2. Matt Kravitz says:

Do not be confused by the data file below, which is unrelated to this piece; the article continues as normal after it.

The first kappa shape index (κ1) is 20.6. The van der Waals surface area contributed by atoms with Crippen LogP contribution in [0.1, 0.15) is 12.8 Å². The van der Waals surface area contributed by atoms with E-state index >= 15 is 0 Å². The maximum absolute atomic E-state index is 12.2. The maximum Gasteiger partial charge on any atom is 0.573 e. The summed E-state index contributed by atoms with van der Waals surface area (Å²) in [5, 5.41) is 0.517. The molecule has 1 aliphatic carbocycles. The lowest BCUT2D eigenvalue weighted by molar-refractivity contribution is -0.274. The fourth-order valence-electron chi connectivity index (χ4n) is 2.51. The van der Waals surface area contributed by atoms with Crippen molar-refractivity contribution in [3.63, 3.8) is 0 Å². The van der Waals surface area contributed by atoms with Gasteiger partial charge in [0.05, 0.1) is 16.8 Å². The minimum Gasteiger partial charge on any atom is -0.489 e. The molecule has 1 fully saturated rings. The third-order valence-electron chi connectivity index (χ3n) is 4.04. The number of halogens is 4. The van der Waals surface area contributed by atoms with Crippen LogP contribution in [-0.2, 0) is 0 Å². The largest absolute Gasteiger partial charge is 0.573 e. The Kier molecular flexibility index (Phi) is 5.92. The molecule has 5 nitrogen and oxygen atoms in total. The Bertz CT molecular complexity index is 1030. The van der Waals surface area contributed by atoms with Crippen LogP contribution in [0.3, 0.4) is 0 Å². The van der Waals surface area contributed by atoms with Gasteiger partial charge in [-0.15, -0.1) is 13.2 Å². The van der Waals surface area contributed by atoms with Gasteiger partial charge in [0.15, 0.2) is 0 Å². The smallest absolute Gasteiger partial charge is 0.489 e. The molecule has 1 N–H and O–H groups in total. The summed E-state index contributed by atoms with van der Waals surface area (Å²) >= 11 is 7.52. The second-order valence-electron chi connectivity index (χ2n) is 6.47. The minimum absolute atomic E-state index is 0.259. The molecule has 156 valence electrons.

I think sequel baiting in film is a fascinating concept. The fact that there are uber fans out there who take the time and have the creativity to construct fake sequel trailers shows the power these movies have on us. There are also myriad ways in which film makers use this baiting technique. There is the Star Wars style sequel baiting which to me is the most “valid”. This is usually based on a whole story and the arc of the narrative is told in such a way that we need multiple films to complete it. George Lucas had his epic tale all sorted out in his head before one frame was shot. Another example of this sequel baiting concept is when the original films have box office success. Somehow, the Final Destination film franchise continues to churn out sequels using the same formula, and I can only assume that these films are money makers for the studio. Also, they are guilty pleasure films for the public. Cheesy, and poorly acted, yes, but who doesn’t want to see a group of cocky kids try and cheat death? Film makers may also be baited themselves to revisit an older story. This may be the case with Ridley Scott and Blade Runner. It has been recently confirmed that after 30 years, Scott is going to direct a sequel to his distopian future noir sci if masterpiece. This is interesting because the original 1982 film had a somewhat happy ending that went against the whole mood of the rest of the film. The 1992 Director’s Cut had a bit of a cliffhanger and I think this is the version that will be referenced in the sequel. This film also exemplifies your idea of “looking forward inventing a future is also looking back and inventing the past”. The whole feel of Blade Runner is futuristic yet nostalgic and very “old” looking. This of course, is a much more dystopian look at the world, and could be a warning to,us in the present rather than “utopia, looking to a better place or circumstance, that in many ways transforms the past.” Seeing how Scott’s vision of the future has, quite frighteningly, been a fairly close representation, it will be interesting to see what he does with the sequel,to Blade Runner and if he will move toward a more utopian idea.